Event: Honors & Awards Luncheon 2012
Location: Cipriani Wall Street, 04.18.12
Honoring: Ennead Architects, 2012 AIANY Medal of Honor; Alexander Garvin, Hon. AIANY, 2012 AIANY Award of Merit; Paul Goldberger, Hon. AIA, 2012 Stephen A. Kliment Oculus Award; The 2012 AIANY Design Awards Winners
Paul Goldberger, Hon. AIA, Alex Garvin, Hon. AIANY, and Ennead Architects’ Susan Rodriguez, FAIA, were in good company last Wednesday at the AIA New York Chapter’s sold out 2012 Honors & Awards Luncheon. Some 800 architects, engineers, developers, and design professionals gathered—nay, occupied—Cipriani Wall Street to celebrate the three Honor Award and 36 Design Awards winners.
In a format different from last year’s program, which included only Design Awards winners, concise remarks by the three honorees and a well-orchestrated awards conferral left much time for chatting, table-hopping, and networking. Indeed, all signs pointed to an improving economy and positive outlook for 2012.
Goldberger, who won the 2012 Stephen A. Kliment Oculus Award, mused about the sometimes antagonistic relationship between architects and critics, noting the humorous fact that architects were honoring an architecture critic, an act akin to “feeding the hand that bites you.”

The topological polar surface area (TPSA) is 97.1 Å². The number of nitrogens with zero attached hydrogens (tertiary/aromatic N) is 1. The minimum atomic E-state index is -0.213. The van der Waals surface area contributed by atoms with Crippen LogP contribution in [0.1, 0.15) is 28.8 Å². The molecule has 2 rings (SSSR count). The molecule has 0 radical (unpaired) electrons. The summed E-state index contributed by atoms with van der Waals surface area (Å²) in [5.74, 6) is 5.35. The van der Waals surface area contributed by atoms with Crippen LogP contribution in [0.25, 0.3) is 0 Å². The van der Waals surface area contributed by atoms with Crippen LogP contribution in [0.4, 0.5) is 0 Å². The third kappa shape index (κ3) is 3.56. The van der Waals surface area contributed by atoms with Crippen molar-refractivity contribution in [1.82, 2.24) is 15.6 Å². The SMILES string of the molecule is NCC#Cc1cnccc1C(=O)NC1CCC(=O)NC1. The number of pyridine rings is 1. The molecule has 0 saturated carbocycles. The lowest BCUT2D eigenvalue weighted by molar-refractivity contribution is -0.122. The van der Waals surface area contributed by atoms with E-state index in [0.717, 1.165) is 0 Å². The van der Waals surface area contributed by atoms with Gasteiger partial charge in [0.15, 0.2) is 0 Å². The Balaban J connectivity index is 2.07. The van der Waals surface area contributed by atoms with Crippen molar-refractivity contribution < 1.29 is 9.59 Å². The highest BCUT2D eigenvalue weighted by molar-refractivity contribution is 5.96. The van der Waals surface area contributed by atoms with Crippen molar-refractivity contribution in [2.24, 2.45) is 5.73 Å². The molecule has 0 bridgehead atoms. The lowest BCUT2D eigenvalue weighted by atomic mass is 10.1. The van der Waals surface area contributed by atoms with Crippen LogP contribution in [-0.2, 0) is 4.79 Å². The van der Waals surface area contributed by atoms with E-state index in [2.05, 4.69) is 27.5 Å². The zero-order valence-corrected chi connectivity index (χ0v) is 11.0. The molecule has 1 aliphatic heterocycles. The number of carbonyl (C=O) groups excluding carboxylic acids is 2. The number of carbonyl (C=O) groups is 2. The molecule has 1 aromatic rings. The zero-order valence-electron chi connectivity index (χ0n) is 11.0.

For Garvin, it paid to be a good teacher. A professor of countless Yale graduates including Goldberger and AIANY Executive Director Rick Bell, FAIA, he was pleased to receive the 2012 AIANY Award of Merit from the people who he considers the experts at “knowing good design.” The award acknowledged his work as a professor, public servant, and private practitioner at his firm AGA Public Realm Strategists, Inc.
Susan Rodriguez, FAIA, of Ennead Architects (which Goldberger jokingly called “the firm formally known as Polshek”), spoke about the wide scope of work the firm undertakes, as well as its commitment to civic principles.
Indeed, perhaps more than any other profession, architects (and landscape architects) are uniquely concerned with the civic impacts of their work. Many of the day’s winning projects paid particular attention to the public realm, especially the September 11th Memorial, which won an Honor Award in the Architecture category. It was designed by Michael Arad, AIA, of Handel Architects.
Occupy Cipriani Wall Street: perhaps a metaphorical stretch. One could say, though, that architects did occupy Cipriani’s grand Beaux Arts banking hall—the former headquarters of National City Bank (now Citibank)—not necessarily as radicals but rather as professionals committed to the practice of civic and principled architecture.